Apple is rejecting updates to apps that conflict with its new privacy policies in iOS 14, signaling that it is now getting serious about privacy enforcement. And, likely, that iOS 14.5 is close to being released, since that’s the version of iOS 14 in which Apple will require apps that want to track users to display the App Tracking Transparency prompt and get user permission. […]
Adjust [the creepy company you’ve never heard of that makes the tracking software -B.B.] says that it is trusted by “over 50,000 apps” on its website, and according to AppFigures, 18% of the apps on the App Store and 11% of the apps on Google Play that use attribution providers use Adjust.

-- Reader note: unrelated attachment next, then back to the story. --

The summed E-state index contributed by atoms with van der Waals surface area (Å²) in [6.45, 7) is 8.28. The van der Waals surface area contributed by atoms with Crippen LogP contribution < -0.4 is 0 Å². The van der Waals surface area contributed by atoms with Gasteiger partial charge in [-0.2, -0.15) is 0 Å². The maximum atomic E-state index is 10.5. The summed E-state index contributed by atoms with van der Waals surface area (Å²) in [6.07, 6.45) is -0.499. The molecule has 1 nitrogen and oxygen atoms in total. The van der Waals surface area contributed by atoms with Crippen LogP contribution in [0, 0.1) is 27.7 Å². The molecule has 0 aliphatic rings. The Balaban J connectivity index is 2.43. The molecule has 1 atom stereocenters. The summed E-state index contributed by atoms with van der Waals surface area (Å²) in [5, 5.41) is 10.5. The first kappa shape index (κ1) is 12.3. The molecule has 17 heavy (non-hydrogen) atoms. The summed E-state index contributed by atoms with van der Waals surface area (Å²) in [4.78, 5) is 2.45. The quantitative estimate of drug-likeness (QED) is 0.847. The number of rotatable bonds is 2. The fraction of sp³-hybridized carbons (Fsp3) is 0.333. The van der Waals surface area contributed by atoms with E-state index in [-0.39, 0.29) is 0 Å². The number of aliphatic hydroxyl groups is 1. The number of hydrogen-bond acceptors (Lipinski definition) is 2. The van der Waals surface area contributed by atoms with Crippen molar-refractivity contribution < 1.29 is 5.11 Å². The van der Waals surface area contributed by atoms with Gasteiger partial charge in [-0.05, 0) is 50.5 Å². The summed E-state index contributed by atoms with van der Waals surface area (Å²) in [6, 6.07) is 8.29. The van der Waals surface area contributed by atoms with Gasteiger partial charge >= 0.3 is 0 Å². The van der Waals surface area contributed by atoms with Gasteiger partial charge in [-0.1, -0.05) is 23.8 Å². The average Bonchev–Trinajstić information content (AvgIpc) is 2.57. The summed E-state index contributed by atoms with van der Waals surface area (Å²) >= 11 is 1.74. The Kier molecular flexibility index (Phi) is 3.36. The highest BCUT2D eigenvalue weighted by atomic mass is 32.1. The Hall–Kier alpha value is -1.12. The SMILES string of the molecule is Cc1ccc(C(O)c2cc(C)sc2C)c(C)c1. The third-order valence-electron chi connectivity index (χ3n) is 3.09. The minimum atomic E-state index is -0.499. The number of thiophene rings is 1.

And now zero percent of apps on the App Store use Adjust, and good riddance.
Device fingerprinting, sometimes called probabilistic attribution, uses a large amount of data about a device to identify it. A measurement company might, for instance, collect data on software version, time since last system update, time since last restart, location, time zone, and more: even things like battery status, charging level, and amount of disk space.
One down, but this is just endless wack-a-mole until Congress wakes up.